Activation of the AXL kinase causes resistance to EGFR-targeted therapy in lung cancer

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Abstract

Human non–small cell lung cancers (NSCLCs) with activating mutations in EGFR frequently respond to treatment with EGFR-targeted tyrosine kinase inhibitors (TKIs), such as erlotinib, but responses are not durable, as tumors acquire resistance. Secondary mutations in EGFR (such as T790M) or upregulation of the MET kinase are found in over 50% of resistant tumors. Here, we report increased activation of AXL and evidence for epithelial-to-mesenchymal transition (EMT) in multiple in vitro and in vivo EGFR-mutant lung cancer models with acquired resistance to erlotinib in the absence of the EGFR p.Thr790Met alteration or MET activation. Genetic or pharmacological inhibition of AXL restored sensitivity to erlotinib in these tumor models. Increased expression of AXL and, in some cases, of its ligand GAS6 was found in EGFR-mutant lung cancers obtained from individuals with acquired resistance to TKIs. These data identify AXL as a promising therapeutic target whose inhibition could prevent or overcome acquired resistance to EGFR TKIs in individuals with EGFR-mutant lung cancer.

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Figure 1: AXL is overexpressed in EGFR-mutant NSCLC tumor xenografts with acquired resistance to erlotinib.
Figure 2: AXL overexpression is necessary for acquired resistance to erlotinib treatment in EGFR-mutant NSCLC tumors in vivo.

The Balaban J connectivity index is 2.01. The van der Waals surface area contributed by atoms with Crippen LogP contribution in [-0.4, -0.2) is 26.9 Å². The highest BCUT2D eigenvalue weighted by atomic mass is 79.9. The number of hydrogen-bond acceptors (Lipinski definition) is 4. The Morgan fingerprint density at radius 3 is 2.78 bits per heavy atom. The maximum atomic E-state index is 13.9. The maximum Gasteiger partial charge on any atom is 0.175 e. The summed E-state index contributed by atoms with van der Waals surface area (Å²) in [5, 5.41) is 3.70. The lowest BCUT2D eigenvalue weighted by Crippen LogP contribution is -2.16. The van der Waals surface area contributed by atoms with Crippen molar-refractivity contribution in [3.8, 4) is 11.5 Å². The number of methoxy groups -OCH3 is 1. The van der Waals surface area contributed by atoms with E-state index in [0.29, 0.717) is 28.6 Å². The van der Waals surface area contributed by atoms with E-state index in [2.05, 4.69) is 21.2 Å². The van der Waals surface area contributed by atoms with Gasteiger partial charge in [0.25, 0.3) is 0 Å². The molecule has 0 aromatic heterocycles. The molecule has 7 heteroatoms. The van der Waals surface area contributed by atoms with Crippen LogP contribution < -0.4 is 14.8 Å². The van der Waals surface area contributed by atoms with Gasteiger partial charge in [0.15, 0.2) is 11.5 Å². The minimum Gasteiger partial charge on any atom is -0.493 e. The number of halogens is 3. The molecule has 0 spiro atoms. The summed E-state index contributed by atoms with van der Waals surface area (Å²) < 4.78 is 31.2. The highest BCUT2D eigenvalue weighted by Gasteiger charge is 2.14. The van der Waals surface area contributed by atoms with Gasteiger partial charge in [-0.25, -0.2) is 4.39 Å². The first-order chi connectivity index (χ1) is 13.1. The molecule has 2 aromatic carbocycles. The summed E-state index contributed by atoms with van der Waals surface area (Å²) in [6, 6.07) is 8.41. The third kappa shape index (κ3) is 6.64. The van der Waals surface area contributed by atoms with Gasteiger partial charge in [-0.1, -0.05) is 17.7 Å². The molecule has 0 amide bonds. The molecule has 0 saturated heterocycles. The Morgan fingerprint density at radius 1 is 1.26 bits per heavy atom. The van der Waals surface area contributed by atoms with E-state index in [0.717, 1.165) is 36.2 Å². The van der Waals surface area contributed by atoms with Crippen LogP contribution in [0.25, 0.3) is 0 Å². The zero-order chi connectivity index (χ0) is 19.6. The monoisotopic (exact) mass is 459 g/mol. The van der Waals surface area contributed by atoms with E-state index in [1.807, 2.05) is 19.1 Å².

Figure 3: AXL upregulation is necessary and sufficient for acquired resistance to erlotinib in EGFR-mutant NSCLC cellular models.
Figure 4: AXL-mediated erlotinib resistance occurs in association with EMT in EGFR-mutant NSCLC cellular models.
Figure 5: AXL upregulation occurs in human EGFR-mutant NSCLCs with acquired resistance to EGFR TKIs.

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Acknowledgements

The authors thank K. Shokat for assistance with structural modeling of the AXL gatekeeper mutation, W. Polkinghorn, J. Wongvipat and E. Chan for advice and technical assistance and S. Edelheit of the Case Genomics Center for technical assistance. This work was supported by the Korean Health Technology R&D Project (grant A102059 to J.C.L.), the US National Institutes of Health (K08 1K08CA154787 to T.G.B. and P01 CA129243 to M.L.), a Uniting Against Lung Cancer Research Award, a National Lung Cancer Partnership Young Investigator Award (to T.G.B.), a grant from the La Caixa Foundation (to R.R.) and an American Cancer Society Research Scholar Grant (RSG-08-303-01 to B.H.).

Author information

Z.Z., J.C.L., L.L., V.A., T.L., M.A.-R., X.W., A.D.L., J.K.R., Y.J.C., C.-M.C., Y.S.P., S.-W.K., D.H.L., J.-S.L., P.M. and T.G.B. performed in vitro experiments. J.C.L., V.O., S.J.J., Y.S.P. and C.C. analyzed clinical specimens. M.A. and T.G.B. analyzed clinical data. P.M. and T.G.B. performed in vivo experiments. W.S.K., P.C.M., M.L., T.J.B., V.A.M., C.S., P.M., M.T., R.R., B.H. and T.G.B. analyzed in vitro and in vivo data. B.H. and T.G.B. wrote the manuscript.

Correspondence to Balazs Halmos or Trever G Bivona.

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The authors declare no competing financial interests.

Supplementary information

Supplementary Text and Figures

Supplementary Figures 1–14 and Supplementary Tables 4 and 5 (PDF 11391 kb)

Supplementary Table 1

Gene expression changes observed in erlotinib resistant HCC827 tumor xenografts by combined analysis. (XLS 117 kb)

Supplementary Table 2

Gene expression changes observed in erlotinib resistant HCC827 tumor xenografts. (XLS 4588 kb)

Supplementary Table 3

Gene expression changes observed in erlotinib resistant HCC827 cell lines. (XLS 203 kb)

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